Call Today For Your Consultation

For Those Who Need A Champion

Over 30 Years Of Experience In Family Law

  1. Home
  2.  » 
  3. divorce
  4.  » How do you navigate family events with your co-parent after divorce?

How do you navigate family events with your co-parent after divorce?

On Behalf of | Apr 1, 2021 | divorce

If you and your soon-to-be-ex-spouse have children, you’ll be in each other’s lives long after you have to worry about coordinating pick-ups from swim practice and sleepovers. You won’t have to see each other as much, but the events where you do will likely be larger. 

Holidays, graduations, weddings, grandchildren’s birthday parties, funerals and more will likely put you in the same space. The last thing you want is for your kids to stop inviting you because they’re afraid of you making a scene.

A few tips for keeping things civil

That’s why, whether your children are in grade school or grad school (or long past both), it’s best to learn to navigate family events where your co-parent is present. Here are some tips:

  • Treat your ex as you would a business colleague: Greeting them cordially is fine, but there’s no obligation to share a hug and kiss. That might just confuse people, anyway.
  • Avoid alcohol: You might feel like you need it to relax, but you might not stop when you should (especially if servers are making sure you never have an empty glass). Then things can get ugly.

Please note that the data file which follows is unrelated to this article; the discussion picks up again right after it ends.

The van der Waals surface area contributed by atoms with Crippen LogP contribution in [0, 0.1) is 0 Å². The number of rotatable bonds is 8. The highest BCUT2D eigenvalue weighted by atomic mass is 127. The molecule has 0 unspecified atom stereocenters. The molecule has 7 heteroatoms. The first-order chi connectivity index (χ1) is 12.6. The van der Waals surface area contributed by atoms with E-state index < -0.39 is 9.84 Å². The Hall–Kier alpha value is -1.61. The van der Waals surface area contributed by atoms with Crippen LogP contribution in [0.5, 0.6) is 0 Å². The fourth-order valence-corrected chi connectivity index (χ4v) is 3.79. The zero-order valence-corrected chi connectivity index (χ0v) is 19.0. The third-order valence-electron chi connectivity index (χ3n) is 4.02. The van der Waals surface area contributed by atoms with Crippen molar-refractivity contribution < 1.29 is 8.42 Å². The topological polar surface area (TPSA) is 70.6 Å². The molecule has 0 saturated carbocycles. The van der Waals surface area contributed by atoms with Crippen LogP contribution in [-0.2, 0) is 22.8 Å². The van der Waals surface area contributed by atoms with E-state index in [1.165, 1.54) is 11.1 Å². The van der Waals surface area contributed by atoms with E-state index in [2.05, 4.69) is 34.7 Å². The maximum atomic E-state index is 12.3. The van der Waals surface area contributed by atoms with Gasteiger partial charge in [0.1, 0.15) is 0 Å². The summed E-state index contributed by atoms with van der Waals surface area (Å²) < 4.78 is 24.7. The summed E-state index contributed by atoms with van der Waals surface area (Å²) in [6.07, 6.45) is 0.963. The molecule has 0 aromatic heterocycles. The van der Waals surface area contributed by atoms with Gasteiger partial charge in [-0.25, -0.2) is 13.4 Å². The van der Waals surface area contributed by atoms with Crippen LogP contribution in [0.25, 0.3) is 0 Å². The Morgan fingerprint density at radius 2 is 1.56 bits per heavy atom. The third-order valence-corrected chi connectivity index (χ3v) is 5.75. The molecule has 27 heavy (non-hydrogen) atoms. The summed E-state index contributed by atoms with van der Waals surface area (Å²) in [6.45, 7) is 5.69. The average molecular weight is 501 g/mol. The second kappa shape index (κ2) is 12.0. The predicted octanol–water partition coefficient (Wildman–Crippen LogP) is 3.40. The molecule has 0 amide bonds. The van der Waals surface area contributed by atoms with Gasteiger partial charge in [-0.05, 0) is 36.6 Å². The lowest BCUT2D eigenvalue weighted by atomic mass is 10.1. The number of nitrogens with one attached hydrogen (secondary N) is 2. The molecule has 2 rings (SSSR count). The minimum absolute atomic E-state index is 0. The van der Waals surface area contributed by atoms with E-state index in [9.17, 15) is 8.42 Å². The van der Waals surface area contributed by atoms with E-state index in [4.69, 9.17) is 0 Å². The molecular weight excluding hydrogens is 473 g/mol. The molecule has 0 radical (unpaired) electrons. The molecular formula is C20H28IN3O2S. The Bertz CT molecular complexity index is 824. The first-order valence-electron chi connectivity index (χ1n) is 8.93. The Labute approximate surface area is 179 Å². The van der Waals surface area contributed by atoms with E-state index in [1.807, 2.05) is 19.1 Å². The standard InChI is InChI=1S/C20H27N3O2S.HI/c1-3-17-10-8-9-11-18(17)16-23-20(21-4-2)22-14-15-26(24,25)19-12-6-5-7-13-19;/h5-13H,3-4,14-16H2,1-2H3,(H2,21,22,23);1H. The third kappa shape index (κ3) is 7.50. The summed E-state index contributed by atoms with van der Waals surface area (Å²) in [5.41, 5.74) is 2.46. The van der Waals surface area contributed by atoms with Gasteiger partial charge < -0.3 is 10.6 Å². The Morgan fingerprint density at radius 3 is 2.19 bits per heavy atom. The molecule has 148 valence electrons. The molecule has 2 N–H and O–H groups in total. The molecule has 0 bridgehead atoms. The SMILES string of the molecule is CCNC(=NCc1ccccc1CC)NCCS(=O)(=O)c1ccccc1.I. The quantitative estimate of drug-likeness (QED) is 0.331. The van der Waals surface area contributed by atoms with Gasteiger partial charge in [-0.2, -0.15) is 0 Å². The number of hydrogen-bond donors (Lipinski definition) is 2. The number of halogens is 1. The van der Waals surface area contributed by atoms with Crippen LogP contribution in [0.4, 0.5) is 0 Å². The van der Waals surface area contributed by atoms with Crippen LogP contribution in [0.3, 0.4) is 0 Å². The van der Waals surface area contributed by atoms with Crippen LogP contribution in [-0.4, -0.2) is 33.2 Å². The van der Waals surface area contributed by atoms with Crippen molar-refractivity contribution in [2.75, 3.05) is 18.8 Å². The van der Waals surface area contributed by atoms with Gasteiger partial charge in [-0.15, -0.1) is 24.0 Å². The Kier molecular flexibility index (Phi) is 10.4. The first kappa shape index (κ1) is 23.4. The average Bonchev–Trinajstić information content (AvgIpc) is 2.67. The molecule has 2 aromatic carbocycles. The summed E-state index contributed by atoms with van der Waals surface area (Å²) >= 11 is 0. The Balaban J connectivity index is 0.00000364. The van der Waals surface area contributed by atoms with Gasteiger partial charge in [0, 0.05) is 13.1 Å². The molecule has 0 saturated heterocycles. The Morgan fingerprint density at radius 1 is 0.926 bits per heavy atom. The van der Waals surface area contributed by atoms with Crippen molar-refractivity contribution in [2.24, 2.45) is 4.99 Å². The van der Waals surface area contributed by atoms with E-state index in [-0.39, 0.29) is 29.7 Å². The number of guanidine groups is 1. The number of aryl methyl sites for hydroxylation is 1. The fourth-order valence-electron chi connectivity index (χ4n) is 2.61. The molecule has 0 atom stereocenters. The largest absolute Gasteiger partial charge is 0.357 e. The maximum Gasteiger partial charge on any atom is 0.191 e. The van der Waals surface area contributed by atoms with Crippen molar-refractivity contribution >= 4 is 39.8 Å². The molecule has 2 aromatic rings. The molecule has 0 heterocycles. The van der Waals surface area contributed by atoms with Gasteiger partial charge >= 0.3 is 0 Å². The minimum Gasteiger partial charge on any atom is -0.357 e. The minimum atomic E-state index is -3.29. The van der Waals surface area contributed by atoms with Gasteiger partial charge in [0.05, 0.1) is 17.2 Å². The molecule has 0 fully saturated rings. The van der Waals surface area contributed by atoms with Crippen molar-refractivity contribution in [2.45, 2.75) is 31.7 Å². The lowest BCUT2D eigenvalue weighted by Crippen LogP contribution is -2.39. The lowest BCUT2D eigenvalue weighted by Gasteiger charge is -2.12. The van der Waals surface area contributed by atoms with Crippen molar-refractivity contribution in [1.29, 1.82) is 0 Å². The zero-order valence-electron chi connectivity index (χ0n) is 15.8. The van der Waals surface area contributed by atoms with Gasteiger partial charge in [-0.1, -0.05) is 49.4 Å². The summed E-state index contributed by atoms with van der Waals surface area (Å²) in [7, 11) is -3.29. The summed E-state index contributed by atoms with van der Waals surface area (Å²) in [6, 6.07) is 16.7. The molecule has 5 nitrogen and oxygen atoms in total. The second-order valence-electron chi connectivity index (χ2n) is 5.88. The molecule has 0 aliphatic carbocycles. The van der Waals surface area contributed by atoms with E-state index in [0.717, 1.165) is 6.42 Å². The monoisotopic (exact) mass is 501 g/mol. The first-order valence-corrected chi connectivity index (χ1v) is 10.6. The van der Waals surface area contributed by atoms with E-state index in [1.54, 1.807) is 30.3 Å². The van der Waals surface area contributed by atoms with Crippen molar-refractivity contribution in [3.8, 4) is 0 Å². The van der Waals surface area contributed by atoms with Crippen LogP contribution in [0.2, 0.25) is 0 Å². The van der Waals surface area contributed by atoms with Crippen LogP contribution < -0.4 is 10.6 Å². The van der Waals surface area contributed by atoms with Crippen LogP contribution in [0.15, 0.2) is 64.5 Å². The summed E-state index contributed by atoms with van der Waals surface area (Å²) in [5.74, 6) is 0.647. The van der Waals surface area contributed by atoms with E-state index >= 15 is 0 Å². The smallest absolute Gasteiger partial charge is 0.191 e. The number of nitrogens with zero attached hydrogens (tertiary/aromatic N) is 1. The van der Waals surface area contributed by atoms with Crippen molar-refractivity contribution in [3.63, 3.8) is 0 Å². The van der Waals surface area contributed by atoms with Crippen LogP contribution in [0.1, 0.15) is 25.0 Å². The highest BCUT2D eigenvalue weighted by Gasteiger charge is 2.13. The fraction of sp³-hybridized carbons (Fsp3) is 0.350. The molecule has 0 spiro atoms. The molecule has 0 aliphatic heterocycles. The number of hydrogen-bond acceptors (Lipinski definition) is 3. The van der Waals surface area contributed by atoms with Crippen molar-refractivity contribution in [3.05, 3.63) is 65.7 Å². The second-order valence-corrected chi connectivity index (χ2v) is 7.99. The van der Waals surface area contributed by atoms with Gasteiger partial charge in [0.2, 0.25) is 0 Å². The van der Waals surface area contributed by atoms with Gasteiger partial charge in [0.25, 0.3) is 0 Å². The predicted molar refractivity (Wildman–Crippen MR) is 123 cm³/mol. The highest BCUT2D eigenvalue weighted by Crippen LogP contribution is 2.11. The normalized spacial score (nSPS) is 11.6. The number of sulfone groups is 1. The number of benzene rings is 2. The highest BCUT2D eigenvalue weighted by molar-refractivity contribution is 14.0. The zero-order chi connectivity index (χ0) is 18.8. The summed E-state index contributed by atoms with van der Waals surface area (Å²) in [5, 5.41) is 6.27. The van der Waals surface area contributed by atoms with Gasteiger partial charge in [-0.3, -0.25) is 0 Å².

• Have a plus-one: If it’s appropriate (and it usually is), bring someone with you. A sibling or friend can give you someone to talk to if things get awkward, help you feel less self-conscious and help your worst instincts from getting the better of you. If you have a significant other, that’s fine, but it’s best not to present someone as your date whom you barely know.
  • Sit separately from your ex: If you don’t think you and your ex can peacefully sit through an event in close proximity, choose another area. Just make sure that your kids know where to look for you if you’re in an audience.

Above all, focus on your child, grandchild or parents rather than your ex. People aren’t looking at you nearly as much as you think they are – at least they aren’t if you don’t give them a reason to do so. 

If you and your co-parent still have young kids and you’re having difficulty navigating being together civilly at regular events like soccer games, then you might be able to work some provisions into your parenting plan to help you both stay involved in your children’s activities.